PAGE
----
She arrived by the morning train early on Thursday carrying equipment that occupied more than two unwieldy bags. She filmed us setting up the Golu. She was there, a tangible presence as we squabbled, as we debated on the order of the Dasavatharam. She was that silent fly on the wall as we rehashed stories, relived memories and made snow from thermocol.
Over this past week, her camera has been a fixture in the living room, in the kitchen. It has watched dosas being flipped, kolams being made, homework being worked on, photo album reminiscences, driveway chalk art, the swish of silks and the tinkle of anklets.
In the one week since Golu started, I have morphed from the Observer to the Observed. I am cautious about what I say, how much I yell, how stained my tees are, how messy my hair is. Most of all I watch my words, inspecting them for heft and weft. I parse them for meanings. I let them lie on my tongue, feeling their textures and shapes as they give shape to my thoughts and my life.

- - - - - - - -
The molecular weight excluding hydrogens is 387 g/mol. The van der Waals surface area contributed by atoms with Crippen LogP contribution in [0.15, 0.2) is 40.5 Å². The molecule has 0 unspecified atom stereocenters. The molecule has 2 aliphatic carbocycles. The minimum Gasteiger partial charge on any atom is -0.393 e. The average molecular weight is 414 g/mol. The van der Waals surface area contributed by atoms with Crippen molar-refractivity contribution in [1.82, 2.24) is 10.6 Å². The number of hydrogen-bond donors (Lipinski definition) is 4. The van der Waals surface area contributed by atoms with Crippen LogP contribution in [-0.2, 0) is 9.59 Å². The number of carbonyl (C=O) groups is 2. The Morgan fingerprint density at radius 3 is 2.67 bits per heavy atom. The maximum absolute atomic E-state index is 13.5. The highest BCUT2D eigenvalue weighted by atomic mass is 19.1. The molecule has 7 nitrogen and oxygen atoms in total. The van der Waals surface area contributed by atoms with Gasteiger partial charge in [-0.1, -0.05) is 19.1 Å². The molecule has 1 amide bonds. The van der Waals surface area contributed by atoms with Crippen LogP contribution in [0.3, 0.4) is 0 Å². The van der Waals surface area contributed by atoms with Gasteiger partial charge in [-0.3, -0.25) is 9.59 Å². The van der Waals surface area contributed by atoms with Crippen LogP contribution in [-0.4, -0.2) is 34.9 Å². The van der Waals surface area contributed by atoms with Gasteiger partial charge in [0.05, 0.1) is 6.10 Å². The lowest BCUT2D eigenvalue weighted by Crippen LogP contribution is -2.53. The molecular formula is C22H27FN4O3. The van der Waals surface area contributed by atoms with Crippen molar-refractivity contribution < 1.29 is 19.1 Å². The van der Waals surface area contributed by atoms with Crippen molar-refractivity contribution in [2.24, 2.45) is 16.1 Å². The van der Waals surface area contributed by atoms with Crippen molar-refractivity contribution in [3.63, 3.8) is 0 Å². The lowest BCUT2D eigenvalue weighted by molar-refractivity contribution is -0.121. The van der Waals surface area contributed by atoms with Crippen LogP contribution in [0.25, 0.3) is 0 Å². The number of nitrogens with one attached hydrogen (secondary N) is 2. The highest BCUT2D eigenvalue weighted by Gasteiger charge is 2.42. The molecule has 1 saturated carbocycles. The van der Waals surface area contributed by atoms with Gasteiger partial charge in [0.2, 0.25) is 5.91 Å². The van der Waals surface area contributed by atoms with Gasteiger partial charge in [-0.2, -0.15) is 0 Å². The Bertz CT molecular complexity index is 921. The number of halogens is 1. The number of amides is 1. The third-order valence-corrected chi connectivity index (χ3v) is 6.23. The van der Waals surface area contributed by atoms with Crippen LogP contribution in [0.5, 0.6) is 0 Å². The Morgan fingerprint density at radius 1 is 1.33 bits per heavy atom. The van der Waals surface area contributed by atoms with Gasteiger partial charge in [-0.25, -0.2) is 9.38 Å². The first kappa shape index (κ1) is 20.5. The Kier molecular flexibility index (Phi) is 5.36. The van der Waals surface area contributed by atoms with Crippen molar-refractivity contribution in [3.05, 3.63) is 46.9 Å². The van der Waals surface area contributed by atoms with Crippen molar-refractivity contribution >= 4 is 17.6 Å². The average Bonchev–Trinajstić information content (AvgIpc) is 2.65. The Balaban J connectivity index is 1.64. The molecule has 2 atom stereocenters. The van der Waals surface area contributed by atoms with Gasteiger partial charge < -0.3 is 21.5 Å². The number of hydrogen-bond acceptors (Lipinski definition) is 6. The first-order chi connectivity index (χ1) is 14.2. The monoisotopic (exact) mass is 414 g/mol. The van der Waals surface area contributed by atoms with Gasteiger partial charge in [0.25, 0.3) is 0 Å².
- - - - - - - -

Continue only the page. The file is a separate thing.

In being observed, I have had time to think about what all this means, this chronicle of my life, living on in perpetuity. It makes me uncomfortable. It makes me aware. It makes me think. I think about this blog. I think about the legacy I am leaving behind. I think of the hope that I represent to the many like me on the brink of treading the offbeat path. I think of the messages in my email folder, on my Facebook messages, all looking for help, solidarity, hope.
Most of all, I look at the woman behind the camera, slicing moments, weaving threads, spinning a story from fragments of our life. I see her and I see me. In weaving our stories, we draw from life. We paint stories of despair and hope. We watch and learn. We evolve. We hope that words and pictures will touch some person somewhere. In optimism, we carry on.